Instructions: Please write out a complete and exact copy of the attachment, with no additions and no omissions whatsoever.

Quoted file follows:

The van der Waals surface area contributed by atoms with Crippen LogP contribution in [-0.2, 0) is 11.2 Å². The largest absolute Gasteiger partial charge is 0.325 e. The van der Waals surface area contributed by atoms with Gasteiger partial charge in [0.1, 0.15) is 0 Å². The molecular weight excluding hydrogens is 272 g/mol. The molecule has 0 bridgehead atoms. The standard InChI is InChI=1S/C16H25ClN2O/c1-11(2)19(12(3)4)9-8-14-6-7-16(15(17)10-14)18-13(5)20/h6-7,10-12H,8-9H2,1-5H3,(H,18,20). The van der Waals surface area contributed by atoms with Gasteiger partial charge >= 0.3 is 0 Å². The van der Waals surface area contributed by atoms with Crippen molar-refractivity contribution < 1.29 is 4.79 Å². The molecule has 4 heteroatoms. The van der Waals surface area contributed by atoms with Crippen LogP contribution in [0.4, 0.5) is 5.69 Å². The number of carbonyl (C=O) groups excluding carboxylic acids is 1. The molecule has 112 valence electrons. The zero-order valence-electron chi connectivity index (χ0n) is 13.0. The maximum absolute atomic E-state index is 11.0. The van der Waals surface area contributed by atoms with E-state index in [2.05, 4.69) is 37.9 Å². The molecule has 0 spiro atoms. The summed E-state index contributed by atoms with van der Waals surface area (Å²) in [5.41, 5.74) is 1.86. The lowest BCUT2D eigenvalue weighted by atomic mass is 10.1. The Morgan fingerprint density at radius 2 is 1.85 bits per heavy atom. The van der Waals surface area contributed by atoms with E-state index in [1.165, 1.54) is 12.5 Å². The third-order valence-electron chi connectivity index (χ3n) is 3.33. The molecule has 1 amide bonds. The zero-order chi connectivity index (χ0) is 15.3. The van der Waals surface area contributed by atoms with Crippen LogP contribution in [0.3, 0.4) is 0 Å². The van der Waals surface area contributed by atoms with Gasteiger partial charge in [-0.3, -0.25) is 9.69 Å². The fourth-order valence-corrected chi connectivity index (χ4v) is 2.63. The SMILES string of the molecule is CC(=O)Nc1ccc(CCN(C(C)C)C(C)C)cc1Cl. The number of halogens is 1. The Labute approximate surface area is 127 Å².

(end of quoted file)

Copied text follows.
The van der Waals surface area contributed by atoms with Crippen LogP contribution in [-0.2, 0) is 11.2 Å². The largest absolute Gasteiger partial charge is 0.325 e. The van der Waals surface area contributed by atoms with Gasteiger partial charge in [0.1, 0.15) is 0 Å². The molecular weight excluding hydrogens is 272 g/mol. The molecule has 0 bridgehead atoms. The standard InChI is InChI=1S/C16H25ClN2O/c1-11(2)19(12(3)4)9-8-14-6-7-16(15(17)10-14)18-13(5)20/h6-7,10-12H,8-9H2,1-5H3,(H,18,20). The van der Waals surface area contributed by atoms with Gasteiger partial charge >= 0.3 is 0 Å². The van der Waals surface area contributed by atoms with Crippen molar-refractivity contribution < 1.29 is 4.79 Å². The molecule has 4 heteroatoms. The van der Waals surface area contributed by atoms with Crippen LogP contribution in [0.4, 0.5) is 5.69 Å². The number of carbonyl (C=O) groups excluding carboxylic acids is 1. The molecule has 112 valence electrons. The zero-order valence-electron chi connectivity index (χ0n) is 13.0. The maximum absolute atomic E-state index is 11.0. The van der Waals surface area contributed by atoms with E-state index in [2.05, 4.69) is 37.9 Å². The molecule has 0 spiro atoms. The summed E-state index contributed by atoms with van der Waals surface area (Å²) in [5.41, 5.74) is 1.86. The lowest BCUT2D eigenvalue weighted by atomic mass is 10.1. The Morgan fingerprint density at radius 2 is 1.85 bits per heavy atom. The van der Waals surface area contributed by atoms with E-state index in [1.165, 1.54) is 12.5 Å². The third-order valence-electron chi connectivity index (χ3n) is 3.33. The molecule has 1 amide bonds. The zero-order chi connectivity index (χ0) is 15.3. The van der Waals surface area contributed by atoms with Crippen LogP contribution in [0.3, 0.4) is 0 Å². The van der Waals surface area contributed by atoms with Gasteiger partial charge in [-0.3, -0.25) is 9.69 Å². The fourth-order valence-corrected chi connectivity index (χ4v) is 2.63. The SMILES string of the molecule is CC(=O)Nc1ccc(CCN(C(C)C)C(C)C)cc1Cl. The number of halogens is 1. The Labute approximate surface area is 127 Å².